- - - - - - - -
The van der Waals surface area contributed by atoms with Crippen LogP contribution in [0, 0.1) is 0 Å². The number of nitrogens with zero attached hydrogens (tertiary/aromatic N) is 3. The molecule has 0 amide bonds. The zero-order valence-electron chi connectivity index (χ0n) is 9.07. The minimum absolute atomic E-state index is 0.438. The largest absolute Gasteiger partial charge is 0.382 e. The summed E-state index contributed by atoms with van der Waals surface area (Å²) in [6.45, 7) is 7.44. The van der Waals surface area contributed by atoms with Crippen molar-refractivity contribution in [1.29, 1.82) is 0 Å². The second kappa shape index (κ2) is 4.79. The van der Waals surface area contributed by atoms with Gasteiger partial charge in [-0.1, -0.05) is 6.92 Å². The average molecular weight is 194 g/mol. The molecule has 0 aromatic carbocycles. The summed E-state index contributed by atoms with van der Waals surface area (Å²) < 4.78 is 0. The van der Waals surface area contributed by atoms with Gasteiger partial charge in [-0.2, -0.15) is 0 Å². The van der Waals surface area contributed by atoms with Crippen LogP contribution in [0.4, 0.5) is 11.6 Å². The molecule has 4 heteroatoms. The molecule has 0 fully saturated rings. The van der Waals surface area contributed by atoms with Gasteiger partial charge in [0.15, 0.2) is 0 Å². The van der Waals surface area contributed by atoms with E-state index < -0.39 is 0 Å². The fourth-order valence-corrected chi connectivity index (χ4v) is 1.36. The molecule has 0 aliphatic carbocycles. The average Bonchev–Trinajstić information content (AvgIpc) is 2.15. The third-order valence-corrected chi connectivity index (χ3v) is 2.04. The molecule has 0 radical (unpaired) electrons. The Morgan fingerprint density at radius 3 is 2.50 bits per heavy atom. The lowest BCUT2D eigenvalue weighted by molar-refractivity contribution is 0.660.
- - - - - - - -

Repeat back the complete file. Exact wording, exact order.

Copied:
The van der Waals surface area contributed by atoms with Crippen LogP contribution in [0, 0.1) is 0 Å². The number of nitrogens with zero attached hydrogens (tertiary/aromatic N) is 3. The molecule has 0 amide bonds. The zero-order valence-electron chi connectivity index (χ0n) is 9.07. The minimum absolute atomic E-state index is 0.438. The largest absolute Gasteiger partial charge is 0.382 e. The summed E-state index contributed by atoms with van der Waals surface area (Å²) in [6.45, 7) is 7.44. The van der Waals surface area contributed by atoms with Crippen molar-refractivity contribution in [1.29, 1.82) is 0 Å². The second kappa shape index (κ2) is 4.79. The van der Waals surface area contributed by atoms with Gasteiger partial charge in [-0.1, -0.05) is 6.92 Å². The average molecular weight is 194 g/mol. The molecule has 0 aromatic carbocycles. The summed E-state index contributed by atoms with van der Waals surface area (Å²) < 4.78 is 0. The van der Waals surface area contributed by atoms with Gasteiger partial charge in [-0.2, -0.15) is 0 Å². The van der Waals surface area contributed by atoms with Crippen LogP contribution in [0.4, 0.5) is 11.6 Å². The molecule has 4 heteroatoms. The molecule has 0 fully saturated rings. The van der Waals surface area contributed by atoms with Gasteiger partial charge in [0.15, 0.2) is 0 Å². The van der Waals surface area contributed by atoms with E-state index < -0.39 is 0 Å². The fourth-order valence-corrected chi connectivity index (χ4v) is 1.36. The molecule has 0 aliphatic carbocycles. The average Bonchev–Trinajstić information content (AvgIpc) is 2.15. The third-order valence-corrected chi connectivity index (χ3v) is 2.04. The molecule has 0 radical (unpaired) electrons. The Morgan fingerprint density at radius 3 is 2.50 bits per heavy atom. The lowest BCUT2D eigenvalue weighted by molar-refractivity contribution is 0.660.